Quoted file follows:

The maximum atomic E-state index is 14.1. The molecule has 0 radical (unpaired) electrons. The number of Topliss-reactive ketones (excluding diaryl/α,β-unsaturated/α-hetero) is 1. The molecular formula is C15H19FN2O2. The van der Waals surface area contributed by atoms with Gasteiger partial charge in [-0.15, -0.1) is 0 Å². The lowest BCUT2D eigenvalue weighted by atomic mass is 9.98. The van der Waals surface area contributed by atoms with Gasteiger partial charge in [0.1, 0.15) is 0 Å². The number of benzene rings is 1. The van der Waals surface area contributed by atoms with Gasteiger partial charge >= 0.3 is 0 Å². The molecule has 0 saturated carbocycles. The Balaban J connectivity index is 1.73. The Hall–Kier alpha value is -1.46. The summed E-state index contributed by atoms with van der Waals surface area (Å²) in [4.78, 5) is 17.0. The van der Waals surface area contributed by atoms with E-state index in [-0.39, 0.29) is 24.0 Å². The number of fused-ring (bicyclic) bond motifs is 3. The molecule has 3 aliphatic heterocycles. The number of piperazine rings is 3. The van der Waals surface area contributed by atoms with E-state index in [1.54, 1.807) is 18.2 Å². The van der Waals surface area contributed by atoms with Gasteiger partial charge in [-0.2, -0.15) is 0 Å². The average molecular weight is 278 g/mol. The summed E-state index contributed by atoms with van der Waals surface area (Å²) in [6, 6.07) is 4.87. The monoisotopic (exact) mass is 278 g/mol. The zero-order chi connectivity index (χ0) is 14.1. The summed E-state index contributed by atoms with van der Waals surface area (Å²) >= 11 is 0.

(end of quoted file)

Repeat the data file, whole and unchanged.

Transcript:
The maximum atomic E-state index is 14.1. The molecule has 0 radical (unpaired) electrons. The number of Topliss-reactive ketones (excluding diaryl/α,β-unsaturated/α-hetero) is 1. The molecular formula is C15H19FN2O2. The van der Waals surface area contributed by atoms with Gasteiger partial charge in [-0.15, -0.1) is 0 Å². The lowest BCUT2D eigenvalue weighted by atomic mass is 9.98. The van der Waals surface area contributed by atoms with Gasteiger partial charge in [0.1, 0.15) is 0 Å². The number of benzene rings is 1. The van der Waals surface area contributed by atoms with Gasteiger partial charge >= 0.3 is 0 Å². The molecule has 0 saturated carbocycles. The Balaban J connectivity index is 1.73. The Hall–Kier alpha value is -1.46. The summed E-state index contributed by atoms with van der Waals surface area (Å²) in [4.78, 5) is 17.0. The van der Waals surface area contributed by atoms with E-state index in [-0.39, 0.29) is 24.0 Å². The number of fused-ring (bicyclic) bond motifs is 3. The molecule has 3 aliphatic heterocycles. The number of piperazine rings is 3. The van der Waals surface area contributed by atoms with E-state index in [1.54, 1.807) is 18.2 Å². The van der Waals surface area contributed by atoms with Gasteiger partial charge in [-0.2, -0.15) is 0 Å². The average molecular weight is 278 g/mol. The summed E-state index contributed by atoms with van der Waals surface area (Å²) in [6, 6.07) is 4.87. The monoisotopic (exact) mass is 278 g/mol. The zero-order chi connectivity index (χ0) is 14.1. The summed E-state index contributed by atoms with van der Waals surface area (Å²) >= 11 is 0.